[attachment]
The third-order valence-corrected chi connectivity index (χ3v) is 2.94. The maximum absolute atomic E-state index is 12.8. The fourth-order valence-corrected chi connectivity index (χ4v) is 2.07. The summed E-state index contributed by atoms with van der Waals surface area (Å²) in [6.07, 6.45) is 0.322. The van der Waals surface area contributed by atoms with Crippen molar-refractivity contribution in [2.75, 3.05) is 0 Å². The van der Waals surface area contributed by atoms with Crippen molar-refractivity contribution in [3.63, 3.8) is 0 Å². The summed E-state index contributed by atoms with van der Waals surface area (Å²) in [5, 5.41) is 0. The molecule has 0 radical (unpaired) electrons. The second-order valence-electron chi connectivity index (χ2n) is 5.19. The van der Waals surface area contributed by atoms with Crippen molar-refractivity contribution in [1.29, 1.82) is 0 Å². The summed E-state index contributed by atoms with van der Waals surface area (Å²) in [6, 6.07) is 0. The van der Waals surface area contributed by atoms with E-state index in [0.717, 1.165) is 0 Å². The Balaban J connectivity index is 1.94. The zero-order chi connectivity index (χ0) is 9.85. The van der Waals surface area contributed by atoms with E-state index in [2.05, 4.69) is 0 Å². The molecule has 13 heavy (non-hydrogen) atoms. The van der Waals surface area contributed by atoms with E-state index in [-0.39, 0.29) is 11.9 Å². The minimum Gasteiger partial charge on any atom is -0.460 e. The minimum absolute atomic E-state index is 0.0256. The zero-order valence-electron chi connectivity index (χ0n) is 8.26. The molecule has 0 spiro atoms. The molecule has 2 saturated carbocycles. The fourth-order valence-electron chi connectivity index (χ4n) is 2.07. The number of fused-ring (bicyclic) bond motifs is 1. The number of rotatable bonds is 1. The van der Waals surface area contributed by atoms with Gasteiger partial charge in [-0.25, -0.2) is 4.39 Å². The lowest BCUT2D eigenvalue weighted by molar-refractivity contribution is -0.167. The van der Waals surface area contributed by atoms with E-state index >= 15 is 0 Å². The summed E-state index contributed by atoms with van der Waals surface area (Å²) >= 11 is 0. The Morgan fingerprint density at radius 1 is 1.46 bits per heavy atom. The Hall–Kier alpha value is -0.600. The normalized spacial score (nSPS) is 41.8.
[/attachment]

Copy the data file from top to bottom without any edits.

The third-order valence-corrected chi connectivity index (χ3v) is 2.94. The maximum absolute atomic E-state index is 12.8. The fourth-order valence-corrected chi connectivity index (χ4v) is 2.07. The summed E-state index contributed by atoms with van der Waals surface area (Å²) in [6.07, 6.45) is 0.322. The van der Waals surface area contributed by atoms with Crippen molar-refractivity contribution in [2.75, 3.05) is 0 Å². The van der Waals surface area contributed by atoms with Crippen molar-refractivity contribution in [3.63, 3.8) is 0 Å². The summed E-state index contributed by atoms with van der Waals surface area (Å²) in [5, 5.41) is 0. The molecule has 0 radical (unpaired) electrons. The second-order valence-electron chi connectivity index (χ2n) is 5.19. The van der Waals surface area contributed by atoms with Crippen molar-refractivity contribution in [1.29, 1.82) is 0 Å². The summed E-state index contributed by atoms with van der Waals surface area (Å²) in [6, 6.07) is 0. The van der Waals surface area contributed by atoms with E-state index in [0.717, 1.165) is 0 Å². The Balaban J connectivity index is 1.94. The zero-order chi connectivity index (χ0) is 9.85. The van der Waals surface area contributed by atoms with E-state index in [2.05, 4.69) is 0 Å². The molecule has 13 heavy (non-hydrogen) atoms. The van der Waals surface area contributed by atoms with E-state index in [-0.39, 0.29) is 11.9 Å². The minimum Gasteiger partial charge on any atom is -0.460 e. The minimum absolute atomic E-state index is 0.0256. The zero-order valence-electron chi connectivity index (χ0n) is 8.26. The molecule has 0 spiro atoms. The molecule has 2 saturated carbocycles. The fourth-order valence-electron chi connectivity index (χ4n) is 2.07. The number of fused-ring (bicyclic) bond motifs is 1. The number of rotatable bonds is 1. The van der Waals surface area contributed by atoms with Gasteiger partial charge in [-0.25, -0.2) is 4.39 Å². The lowest BCUT2D eigenvalue weighted by molar-refractivity contribution is -0.167. The van der Waals surface area contributed by atoms with E-state index >= 15 is 0 Å². The summed E-state index contributed by atoms with van der Waals surface area (Å²) >= 11 is 0. The Morgan fingerprint density at radius 1 is 1.46 bits per heavy atom. The Hall–Kier alpha value is -0.600. The normalized spacial score (nSPS) is 41.8.